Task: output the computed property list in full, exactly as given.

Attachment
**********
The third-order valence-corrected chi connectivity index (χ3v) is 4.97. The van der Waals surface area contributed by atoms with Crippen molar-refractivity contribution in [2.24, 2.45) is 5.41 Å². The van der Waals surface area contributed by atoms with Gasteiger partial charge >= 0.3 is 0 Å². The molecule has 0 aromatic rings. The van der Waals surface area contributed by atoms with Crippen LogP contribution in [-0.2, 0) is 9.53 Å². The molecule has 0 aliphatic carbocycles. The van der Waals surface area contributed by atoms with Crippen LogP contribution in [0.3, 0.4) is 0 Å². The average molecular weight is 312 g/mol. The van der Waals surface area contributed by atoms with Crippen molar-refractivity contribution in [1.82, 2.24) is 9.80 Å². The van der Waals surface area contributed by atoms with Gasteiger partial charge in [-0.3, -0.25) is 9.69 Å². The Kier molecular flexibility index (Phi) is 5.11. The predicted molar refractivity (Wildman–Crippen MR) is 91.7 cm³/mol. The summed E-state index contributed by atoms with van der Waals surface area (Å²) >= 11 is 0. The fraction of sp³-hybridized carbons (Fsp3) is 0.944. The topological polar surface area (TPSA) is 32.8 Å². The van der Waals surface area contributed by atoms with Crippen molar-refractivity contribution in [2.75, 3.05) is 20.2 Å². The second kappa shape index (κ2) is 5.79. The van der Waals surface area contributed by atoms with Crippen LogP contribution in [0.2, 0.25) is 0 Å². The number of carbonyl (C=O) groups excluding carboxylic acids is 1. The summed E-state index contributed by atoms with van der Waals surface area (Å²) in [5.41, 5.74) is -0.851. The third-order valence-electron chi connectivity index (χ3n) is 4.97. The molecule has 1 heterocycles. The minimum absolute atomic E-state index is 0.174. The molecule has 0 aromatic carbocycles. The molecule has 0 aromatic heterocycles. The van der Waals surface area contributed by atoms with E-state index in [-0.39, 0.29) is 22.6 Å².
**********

The third-order valence-corrected chi connectivity index (χ3v) is 4.97. The van der Waals surface area contributed by atoms with Crippen molar-refractivity contribution in [2.24, 2.45) is 5.41 Å². The van der Waals surface area contributed by atoms with Gasteiger partial charge >= 0.3 is 0 Å². The molecule has 0 aromatic rings. The van der Waals surface area contributed by atoms with Crippen LogP contribution in [-0.2, 0) is 9.53 Å². The molecule has 0 aliphatic carbocycles. The van der Waals surface area contributed by atoms with Crippen LogP contribution in [0.3, 0.4) is 0 Å². The average molecular weight is 312 g/mol. The van der Waals surface area contributed by atoms with Crippen molar-refractivity contribution in [1.82, 2.24) is 9.80 Å². The van der Waals surface area contributed by atoms with Gasteiger partial charge in [-0.3, -0.25) is 9.69 Å². The Kier molecular flexibility index (Phi) is 5.11. The predicted molar refractivity (Wildman–Crippen MR) is 91.7 cm³/mol. The summed E-state index contributed by atoms with van der Waals surface area (Å²) >= 11 is 0. The fraction of sp³-hybridized carbons (Fsp3) is 0.944. The topological polar surface area (TPSA) is 32.8 Å². The van der Waals surface area contributed by atoms with Crippen molar-refractivity contribution in [2.75, 3.05) is 20.2 Å². The second kappa shape index (κ2) is 5.79. The van der Waals surface area contributed by atoms with Crippen LogP contribution in [0.2, 0.25) is 0 Å². The number of carbonyl (C=O) groups excluding carboxylic acids is 1. The summed E-state index contributed by atoms with van der Waals surface area (Å²) in [5.41, 5.74) is -0.851. The third-order valence-electron chi connectivity index (χ3n) is 4.97. The molecule has 1 heterocycles. The minimum absolute atomic E-state index is 0.174. The molecule has 0 aromatic carbocycles. The molecule has 0 aromatic heterocycles. The van der Waals surface area contributed by atoms with E-state index in [-0.39, 0.29) is 22.6 Å².